Facebook and Google have seemingly taken two different routes to tackle the issue that they are currently facing in Australia.
Australia is on course to pass laws that would make these tech giants pay local publishers and broadcasters for content included in search results or news feeds.
In response, Facebook has decided to block news sharing in Australia. Google had previously threatened to block Australia from using its search engine if forced to pay for news, but those plans seem to be on hold for now as the global search engine giant has signed a deal with News Corp. and will start paying Rupert Murdoch’s company for its journalism in Australia, as well as in the UK and US.
In a blog post, Facebook has announced that it has blocked Australians from viewing or sharing any domestic or international news on its platform in response to the country’s “Media Bargaining law”.
Facebook users in Australia can still publish news on Facebook but other users, including those outsides of its borders, will not be able to view or share it, the social media giant said in a statement.
Meanwhile, Google will start paying News Corp. for featuring its news on its platform in not just Australia but in the United States and the United Kingdom as well. Although many details of the three-year deal that is seen as a changing dynamic between tech giants and publishers have not been revealed, media reports suggest it could be worth tens of millions of dollars.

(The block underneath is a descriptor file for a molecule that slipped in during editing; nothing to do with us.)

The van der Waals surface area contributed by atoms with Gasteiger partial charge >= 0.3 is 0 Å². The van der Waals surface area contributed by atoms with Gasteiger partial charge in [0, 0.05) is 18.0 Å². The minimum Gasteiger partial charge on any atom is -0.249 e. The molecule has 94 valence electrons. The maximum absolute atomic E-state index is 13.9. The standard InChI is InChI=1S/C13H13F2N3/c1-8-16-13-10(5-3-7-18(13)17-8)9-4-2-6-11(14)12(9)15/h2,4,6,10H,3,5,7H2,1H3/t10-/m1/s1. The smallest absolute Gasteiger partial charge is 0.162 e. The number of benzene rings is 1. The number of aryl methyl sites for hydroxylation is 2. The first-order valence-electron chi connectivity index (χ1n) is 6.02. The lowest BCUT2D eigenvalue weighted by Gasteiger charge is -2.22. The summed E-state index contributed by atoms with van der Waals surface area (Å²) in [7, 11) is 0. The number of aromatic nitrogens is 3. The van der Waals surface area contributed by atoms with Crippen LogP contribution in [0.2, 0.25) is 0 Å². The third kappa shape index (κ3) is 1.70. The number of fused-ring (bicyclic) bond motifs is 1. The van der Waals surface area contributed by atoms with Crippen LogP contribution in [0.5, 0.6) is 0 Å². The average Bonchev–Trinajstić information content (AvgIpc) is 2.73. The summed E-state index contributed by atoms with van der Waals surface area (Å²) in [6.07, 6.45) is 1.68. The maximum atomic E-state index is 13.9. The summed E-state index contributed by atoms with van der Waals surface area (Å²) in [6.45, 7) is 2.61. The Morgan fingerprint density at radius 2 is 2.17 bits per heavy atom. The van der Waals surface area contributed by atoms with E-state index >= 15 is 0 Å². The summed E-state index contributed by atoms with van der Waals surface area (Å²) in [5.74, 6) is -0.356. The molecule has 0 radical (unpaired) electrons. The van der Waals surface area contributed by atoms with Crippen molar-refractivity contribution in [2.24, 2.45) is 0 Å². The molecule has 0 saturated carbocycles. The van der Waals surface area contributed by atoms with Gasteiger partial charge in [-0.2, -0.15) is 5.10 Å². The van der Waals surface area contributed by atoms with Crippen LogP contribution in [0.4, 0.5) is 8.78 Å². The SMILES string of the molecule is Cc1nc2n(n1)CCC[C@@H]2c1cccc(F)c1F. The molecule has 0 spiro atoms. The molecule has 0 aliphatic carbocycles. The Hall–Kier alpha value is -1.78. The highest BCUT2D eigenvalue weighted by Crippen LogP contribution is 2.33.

Google will be able to feature premium content from more than 30 News Corporations including The Times in the U.K, The Wall Street Journal in the U.S and Sky News in Australia post the deal. Google has also signed multimillion-dollar deals with other Australian publishers, including Nine Entertainment, Seven West and Junkee Media.
Facebook continuing with its dissent for the new Australian law said that it “fundamentally misunderstands the relationship between our platform and publishers who use it to share news content”. The new law “seeks to penalise Facebook for content it didn’t take or ask for,” it said.
The social media giant had decided to block journalism in Australia rather than pay the companies that produce it under legislation now before Parliament, angering a country of arguers who had grown used to Facebook as a regular forum for politics or culture.And then Australians discovered it wasn’t just those staples that were missing. Pages for state health departments and emergency services were also wiped clean.
The Bureau of Meteorology, providing weather data in the middle of fire season — blank. An opposition candidate running for office in Western Australia, just a few weeks from an election — every message, gone.Even pages for nonprofits providing information to domestic violence victims fell into the Facebook dragnet, along with those for organizations that work with the poor and vulnerable.
“It’s quite scary when you see it happen,” said Elaine Pearson, the Australia director at Human Rights Watch, which lost its own Facebook posts with in-depth reports on deaths in Australian police custody, on the coup in Myanmar and on many other topics.